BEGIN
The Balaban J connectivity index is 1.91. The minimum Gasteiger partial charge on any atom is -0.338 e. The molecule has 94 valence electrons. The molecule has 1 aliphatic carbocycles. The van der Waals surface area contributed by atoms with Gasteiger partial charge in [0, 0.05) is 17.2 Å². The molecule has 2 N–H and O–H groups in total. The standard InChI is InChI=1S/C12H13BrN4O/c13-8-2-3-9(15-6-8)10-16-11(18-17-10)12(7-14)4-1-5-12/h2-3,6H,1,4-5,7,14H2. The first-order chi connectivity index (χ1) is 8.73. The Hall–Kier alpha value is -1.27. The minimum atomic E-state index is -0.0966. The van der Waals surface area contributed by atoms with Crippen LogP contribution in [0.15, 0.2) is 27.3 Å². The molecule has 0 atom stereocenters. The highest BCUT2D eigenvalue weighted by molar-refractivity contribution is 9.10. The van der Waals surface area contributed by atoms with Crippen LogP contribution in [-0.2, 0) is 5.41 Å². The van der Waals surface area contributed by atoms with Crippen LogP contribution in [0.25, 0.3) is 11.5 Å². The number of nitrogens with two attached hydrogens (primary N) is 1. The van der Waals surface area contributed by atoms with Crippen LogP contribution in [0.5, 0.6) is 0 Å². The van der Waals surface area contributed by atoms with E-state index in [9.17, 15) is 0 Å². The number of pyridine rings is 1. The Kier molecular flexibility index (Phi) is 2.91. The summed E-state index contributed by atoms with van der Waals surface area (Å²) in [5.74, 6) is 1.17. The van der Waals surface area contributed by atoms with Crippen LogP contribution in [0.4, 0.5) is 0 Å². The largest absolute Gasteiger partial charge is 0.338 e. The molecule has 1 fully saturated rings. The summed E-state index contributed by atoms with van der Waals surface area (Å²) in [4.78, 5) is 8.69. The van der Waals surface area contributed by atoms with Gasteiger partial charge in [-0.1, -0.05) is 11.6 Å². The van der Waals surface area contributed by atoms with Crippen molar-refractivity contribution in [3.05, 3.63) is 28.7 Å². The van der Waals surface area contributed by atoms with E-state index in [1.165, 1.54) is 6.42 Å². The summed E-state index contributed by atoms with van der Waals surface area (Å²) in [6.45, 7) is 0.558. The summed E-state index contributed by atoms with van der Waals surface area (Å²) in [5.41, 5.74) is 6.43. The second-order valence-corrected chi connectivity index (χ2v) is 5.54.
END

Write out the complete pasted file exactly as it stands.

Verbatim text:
The Balaban J connectivity index is 1.91. The minimum Gasteiger partial charge on any atom is -0.338 e. The molecule has 94 valence electrons. The molecule has 1 aliphatic carbocycles. The van der Waals surface area contributed by atoms with Gasteiger partial charge in [0, 0.05) is 17.2 Å². The molecule has 2 N–H and O–H groups in total. The standard InChI is InChI=1S/C12H13BrN4O/c13-8-2-3-9(15-6-8)10-16-11(18-17-10)12(7-14)4-1-5-12/h2-3,6H,1,4-5,7,14H2. The first-order chi connectivity index (χ1) is 8.73. The Hall–Kier alpha value is -1.27. The minimum atomic E-state index is -0.0966. The van der Waals surface area contributed by atoms with Crippen LogP contribution in [0.15, 0.2) is 27.3 Å². The molecule has 0 atom stereocenters. The highest BCUT2D eigenvalue weighted by molar-refractivity contribution is 9.10. The van der Waals surface area contributed by atoms with Crippen LogP contribution in [-0.2, 0) is 5.41 Å². The van der Waals surface area contributed by atoms with Crippen LogP contribution in [0.25, 0.3) is 11.5 Å². The number of nitrogens with two attached hydrogens (primary N) is 1. The van der Waals surface area contributed by atoms with Crippen LogP contribution in [0.5, 0.6) is 0 Å². The van der Waals surface area contributed by atoms with E-state index in [9.17, 15) is 0 Å². The number of pyridine rings is 1. The Kier molecular flexibility index (Phi) is 2.91. The summed E-state index contributed by atoms with van der Waals surface area (Å²) in [5.74, 6) is 1.17. The van der Waals surface area contributed by atoms with Crippen LogP contribution in [0.4, 0.5) is 0 Å². The largest absolute Gasteiger partial charge is 0.338 e. The molecule has 1 fully saturated rings. The summed E-state index contributed by atoms with van der Waals surface area (Å²) in [4.78, 5) is 8.69. The van der Waals surface area contributed by atoms with Gasteiger partial charge in [-0.1, -0.05) is 11.6 Å². The van der Waals surface area contributed by atoms with Crippen molar-refractivity contribution in [3.05, 3.63) is 28.7 Å². The van der Waals surface area contributed by atoms with E-state index in [1.165, 1.54) is 6.42 Å². The summed E-state index contributed by atoms with van der Waals surface area (Å²) in [6.45, 7) is 0.558. The summed E-state index contributed by atoms with van der Waals surface area (Å²) in [5.41, 5.74) is 6.43. The second-order valence-corrected chi connectivity index (χ2v) is 5.54.